Economic aftershocks caused by the novel coronavirus pandemic could reverse decades-long progress on child wellbeing in Africa, where 33 million children are now at risk of poverty, Save the Children warned on Tuesday.

In an article, the organization said malaria levels were projected to rise to levels of some 20 years ago, while roughly 265 million younger children were out of school because of COVID-19.

“[…] the virus added to the factors driving food insecurity, the pandemic is expected to have a long term impact on children, despite early decisive action taken by many African countries,” it added.

“COVID-19 has enormous implications for the education, health, nutrition and protection of millions of children in Africa. This health crisis could compromise children’s educational outcomes for a generation, with girls being particularly at risk of staying out of school,” said Doris Mpoumou, director of Africa Union Liaison Office for Save the Children, quoted in the article.

With their education so suddenly interrupted, 262.5 million children are out of school and millions among them are at risk of not returning, especially girls,” Mpoumou added.

She warned that ongoing outbreak was “exacerbating existing vulnerabilities,” putting pressure on already weak healthcare systems and disrupting routine health services, which she said was “likely to increase child deaths from perfectly preventable and treatable diseases.”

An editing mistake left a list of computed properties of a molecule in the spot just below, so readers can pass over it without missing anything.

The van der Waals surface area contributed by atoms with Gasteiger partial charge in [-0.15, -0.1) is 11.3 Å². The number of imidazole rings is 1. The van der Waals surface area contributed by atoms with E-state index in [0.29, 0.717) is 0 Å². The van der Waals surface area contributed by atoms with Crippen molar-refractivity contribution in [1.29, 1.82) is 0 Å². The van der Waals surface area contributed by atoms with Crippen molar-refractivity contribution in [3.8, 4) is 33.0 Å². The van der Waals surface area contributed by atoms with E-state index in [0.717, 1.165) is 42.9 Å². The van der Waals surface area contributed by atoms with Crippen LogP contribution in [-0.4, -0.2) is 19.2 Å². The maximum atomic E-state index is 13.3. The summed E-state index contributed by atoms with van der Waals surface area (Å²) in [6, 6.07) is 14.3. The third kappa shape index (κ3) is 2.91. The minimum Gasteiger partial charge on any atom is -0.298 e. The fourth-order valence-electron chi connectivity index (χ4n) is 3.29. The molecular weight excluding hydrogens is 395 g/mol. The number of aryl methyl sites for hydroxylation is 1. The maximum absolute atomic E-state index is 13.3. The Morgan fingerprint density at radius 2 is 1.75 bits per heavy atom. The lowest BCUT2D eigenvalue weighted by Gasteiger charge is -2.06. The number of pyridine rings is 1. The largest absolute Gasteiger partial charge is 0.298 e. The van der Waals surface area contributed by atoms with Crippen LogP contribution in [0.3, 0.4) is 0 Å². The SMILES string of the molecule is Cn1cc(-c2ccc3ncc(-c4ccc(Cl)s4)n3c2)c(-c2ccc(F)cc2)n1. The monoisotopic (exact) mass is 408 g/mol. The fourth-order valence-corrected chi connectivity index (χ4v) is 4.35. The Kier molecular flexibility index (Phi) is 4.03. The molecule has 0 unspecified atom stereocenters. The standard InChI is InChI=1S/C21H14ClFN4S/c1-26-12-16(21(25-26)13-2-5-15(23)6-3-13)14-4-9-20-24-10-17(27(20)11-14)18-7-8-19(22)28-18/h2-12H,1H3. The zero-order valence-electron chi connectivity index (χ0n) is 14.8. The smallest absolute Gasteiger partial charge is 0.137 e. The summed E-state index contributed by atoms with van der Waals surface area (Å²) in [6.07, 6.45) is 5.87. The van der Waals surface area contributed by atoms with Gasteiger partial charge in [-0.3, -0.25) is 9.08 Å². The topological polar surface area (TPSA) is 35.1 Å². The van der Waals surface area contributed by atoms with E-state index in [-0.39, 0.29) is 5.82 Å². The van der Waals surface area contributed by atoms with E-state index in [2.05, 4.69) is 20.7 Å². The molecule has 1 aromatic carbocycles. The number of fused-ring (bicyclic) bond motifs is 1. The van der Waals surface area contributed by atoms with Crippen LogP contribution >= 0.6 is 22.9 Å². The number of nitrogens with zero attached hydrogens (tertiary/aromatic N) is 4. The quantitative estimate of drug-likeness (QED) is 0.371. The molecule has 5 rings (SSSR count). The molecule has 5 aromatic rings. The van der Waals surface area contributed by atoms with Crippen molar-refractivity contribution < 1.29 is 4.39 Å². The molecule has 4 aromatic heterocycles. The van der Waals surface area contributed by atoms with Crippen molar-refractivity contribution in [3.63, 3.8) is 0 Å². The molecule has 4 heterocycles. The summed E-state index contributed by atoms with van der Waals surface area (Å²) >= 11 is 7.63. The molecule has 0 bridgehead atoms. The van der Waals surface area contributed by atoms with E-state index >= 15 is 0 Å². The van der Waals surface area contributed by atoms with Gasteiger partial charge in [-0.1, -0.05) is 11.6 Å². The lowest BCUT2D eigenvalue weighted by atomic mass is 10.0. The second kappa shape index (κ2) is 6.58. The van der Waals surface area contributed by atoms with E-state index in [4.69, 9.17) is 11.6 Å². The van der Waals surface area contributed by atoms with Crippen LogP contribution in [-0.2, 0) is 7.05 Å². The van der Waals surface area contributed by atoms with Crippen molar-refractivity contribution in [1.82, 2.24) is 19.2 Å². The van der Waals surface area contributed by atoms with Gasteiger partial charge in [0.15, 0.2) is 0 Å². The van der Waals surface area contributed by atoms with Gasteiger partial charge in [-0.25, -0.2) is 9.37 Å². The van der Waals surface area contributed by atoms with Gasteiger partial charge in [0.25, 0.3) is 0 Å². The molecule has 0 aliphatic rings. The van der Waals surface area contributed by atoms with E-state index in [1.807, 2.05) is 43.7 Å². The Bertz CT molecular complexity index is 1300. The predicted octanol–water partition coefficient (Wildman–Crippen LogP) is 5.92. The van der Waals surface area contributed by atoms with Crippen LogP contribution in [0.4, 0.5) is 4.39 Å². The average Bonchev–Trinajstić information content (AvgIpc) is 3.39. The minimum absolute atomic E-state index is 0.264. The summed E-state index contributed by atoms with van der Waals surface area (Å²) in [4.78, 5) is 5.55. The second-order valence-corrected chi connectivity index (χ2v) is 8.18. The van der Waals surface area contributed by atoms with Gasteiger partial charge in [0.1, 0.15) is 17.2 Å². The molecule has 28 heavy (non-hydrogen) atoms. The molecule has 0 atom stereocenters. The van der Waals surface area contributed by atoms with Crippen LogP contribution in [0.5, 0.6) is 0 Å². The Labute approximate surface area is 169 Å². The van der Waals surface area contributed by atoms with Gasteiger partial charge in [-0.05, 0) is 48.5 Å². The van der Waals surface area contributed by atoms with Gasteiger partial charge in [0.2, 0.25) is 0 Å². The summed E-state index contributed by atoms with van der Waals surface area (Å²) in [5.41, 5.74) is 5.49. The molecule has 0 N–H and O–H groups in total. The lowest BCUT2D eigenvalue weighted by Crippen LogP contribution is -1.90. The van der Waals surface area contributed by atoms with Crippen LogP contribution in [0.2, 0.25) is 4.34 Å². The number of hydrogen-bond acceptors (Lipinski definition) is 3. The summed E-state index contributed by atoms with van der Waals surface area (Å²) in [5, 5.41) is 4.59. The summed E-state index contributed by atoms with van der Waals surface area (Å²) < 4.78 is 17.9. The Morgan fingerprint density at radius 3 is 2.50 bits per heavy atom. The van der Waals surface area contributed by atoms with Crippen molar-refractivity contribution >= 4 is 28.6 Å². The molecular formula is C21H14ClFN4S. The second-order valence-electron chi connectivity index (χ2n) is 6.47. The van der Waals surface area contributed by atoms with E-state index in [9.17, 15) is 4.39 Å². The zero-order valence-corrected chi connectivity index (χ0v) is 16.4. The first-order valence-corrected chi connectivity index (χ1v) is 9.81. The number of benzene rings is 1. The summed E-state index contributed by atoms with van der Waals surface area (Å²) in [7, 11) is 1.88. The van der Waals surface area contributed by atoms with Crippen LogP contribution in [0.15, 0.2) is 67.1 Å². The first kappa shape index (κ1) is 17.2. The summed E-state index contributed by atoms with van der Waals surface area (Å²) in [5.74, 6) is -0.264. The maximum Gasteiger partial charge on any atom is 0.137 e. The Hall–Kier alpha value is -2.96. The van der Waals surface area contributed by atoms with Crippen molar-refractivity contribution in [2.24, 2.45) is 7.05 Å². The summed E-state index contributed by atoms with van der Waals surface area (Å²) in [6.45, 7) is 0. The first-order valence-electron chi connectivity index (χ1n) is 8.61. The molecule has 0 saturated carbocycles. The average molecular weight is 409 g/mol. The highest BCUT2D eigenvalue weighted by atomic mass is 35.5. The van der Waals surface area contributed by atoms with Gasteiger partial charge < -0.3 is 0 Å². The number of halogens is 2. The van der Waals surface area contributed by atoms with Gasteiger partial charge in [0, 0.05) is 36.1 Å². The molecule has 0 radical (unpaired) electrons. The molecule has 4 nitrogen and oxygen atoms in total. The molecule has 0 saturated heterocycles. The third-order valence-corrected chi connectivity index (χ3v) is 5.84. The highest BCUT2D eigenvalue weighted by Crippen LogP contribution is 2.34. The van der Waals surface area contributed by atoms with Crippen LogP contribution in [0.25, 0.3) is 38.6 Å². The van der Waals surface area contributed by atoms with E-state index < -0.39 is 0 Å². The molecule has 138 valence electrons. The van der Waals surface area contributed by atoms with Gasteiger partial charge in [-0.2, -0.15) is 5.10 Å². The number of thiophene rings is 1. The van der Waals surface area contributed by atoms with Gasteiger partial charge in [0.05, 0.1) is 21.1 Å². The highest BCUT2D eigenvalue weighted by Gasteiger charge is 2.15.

The pandemic hit Africa as hunger climbed to already alarming levels due to climate shocks, conflict and economic instability, Mpoumou said, adding that refugee and internally displaced children were the most vulnerable.

The article was published on the heels of another report by Save the Children titled, How To Protect A Generation At Risk, which analyzes the virus outbreak’s impacts on African children.

The report urged African governments to make “child-friendly” decisions, as well as introduce concrete and strong measures to protect and enforce children’s rights during and after the COVID-19 outbreak.

The number of COVID-19 cases in Africa now exceeds 190,000 while more than 5,000 people have died from the virus.

Africa faces severe economic risks due to the pandemic, with the African Union suggesting that yearly growth could fall as low as minus 1.1%.

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